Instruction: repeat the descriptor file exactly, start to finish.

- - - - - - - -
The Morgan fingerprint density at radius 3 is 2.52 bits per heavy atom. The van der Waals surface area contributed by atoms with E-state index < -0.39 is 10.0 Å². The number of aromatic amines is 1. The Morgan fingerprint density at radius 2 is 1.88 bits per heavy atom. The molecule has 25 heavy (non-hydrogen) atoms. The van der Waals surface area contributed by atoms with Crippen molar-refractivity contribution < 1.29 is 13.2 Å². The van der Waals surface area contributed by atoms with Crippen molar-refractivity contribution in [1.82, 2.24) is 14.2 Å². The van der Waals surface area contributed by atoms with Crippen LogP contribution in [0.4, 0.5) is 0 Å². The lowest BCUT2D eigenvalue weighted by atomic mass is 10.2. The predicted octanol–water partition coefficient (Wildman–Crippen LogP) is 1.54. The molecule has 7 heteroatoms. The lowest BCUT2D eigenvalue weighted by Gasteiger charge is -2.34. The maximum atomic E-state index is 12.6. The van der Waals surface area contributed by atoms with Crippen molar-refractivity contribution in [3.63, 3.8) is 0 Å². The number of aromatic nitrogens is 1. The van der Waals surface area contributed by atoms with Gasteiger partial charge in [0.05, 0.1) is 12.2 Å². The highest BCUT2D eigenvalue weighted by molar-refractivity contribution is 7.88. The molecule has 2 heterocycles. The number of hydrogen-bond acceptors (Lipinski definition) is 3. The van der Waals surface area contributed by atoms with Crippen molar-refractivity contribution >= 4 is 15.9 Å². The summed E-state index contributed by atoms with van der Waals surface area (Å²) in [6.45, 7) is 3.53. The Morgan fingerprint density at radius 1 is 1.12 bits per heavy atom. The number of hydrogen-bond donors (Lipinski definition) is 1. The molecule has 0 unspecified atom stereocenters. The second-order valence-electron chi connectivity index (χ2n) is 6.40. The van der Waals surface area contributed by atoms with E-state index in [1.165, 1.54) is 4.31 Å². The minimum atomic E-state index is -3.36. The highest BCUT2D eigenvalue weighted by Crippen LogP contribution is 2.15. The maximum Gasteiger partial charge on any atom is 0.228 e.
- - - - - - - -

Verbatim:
The Morgan fingerprint density at radius 3 is 2.52 bits per heavy atom. The van der Waals surface area contributed by atoms with E-state index < -0.39 is 10.0 Å². The number of aromatic amines is 1. The Morgan fingerprint density at radius 2 is 1.88 bits per heavy atom. The molecule has 25 heavy (non-hydrogen) atoms. The van der Waals surface area contributed by atoms with Crippen molar-refractivity contribution < 1.29 is 13.2 Å². The van der Waals surface area contributed by atoms with Crippen molar-refractivity contribution in [1.82, 2.24) is 14.2 Å². The van der Waals surface area contributed by atoms with Crippen LogP contribution in [0.4, 0.5) is 0 Å². The lowest BCUT2D eigenvalue weighted by atomic mass is 10.2. The predicted octanol–water partition coefficient (Wildman–Crippen LogP) is 1.54. The molecule has 7 heteroatoms. The lowest BCUT2D eigenvalue weighted by Gasteiger charge is -2.34. The maximum atomic E-state index is 12.6. The van der Waals surface area contributed by atoms with Crippen molar-refractivity contribution in [3.63, 3.8) is 0 Å². The number of aromatic nitrogens is 1. The van der Waals surface area contributed by atoms with Gasteiger partial charge in [0.05, 0.1) is 12.2 Å². The highest BCUT2D eigenvalue weighted by molar-refractivity contribution is 7.88. The molecule has 2 heterocycles. The number of hydrogen-bond acceptors (Lipinski definition) is 3. The van der Waals surface area contributed by atoms with Crippen molar-refractivity contribution >= 4 is 15.9 Å². The summed E-state index contributed by atoms with van der Waals surface area (Å²) in [6.45, 7) is 3.53. The Morgan fingerprint density at radius 1 is 1.12 bits per heavy atom. The number of hydrogen-bond donors (Lipinski definition) is 1. The molecule has 0 unspecified atom stereocenters. The second-order valence-electron chi connectivity index (χ2n) is 6.40. The van der Waals surface area contributed by atoms with E-state index in [1.165, 1.54) is 4.31 Å². The minimum atomic E-state index is -3.36. The highest BCUT2D eigenvalue weighted by Crippen LogP contribution is 2.15. The maximum Gasteiger partial charge on any atom is 0.228 e.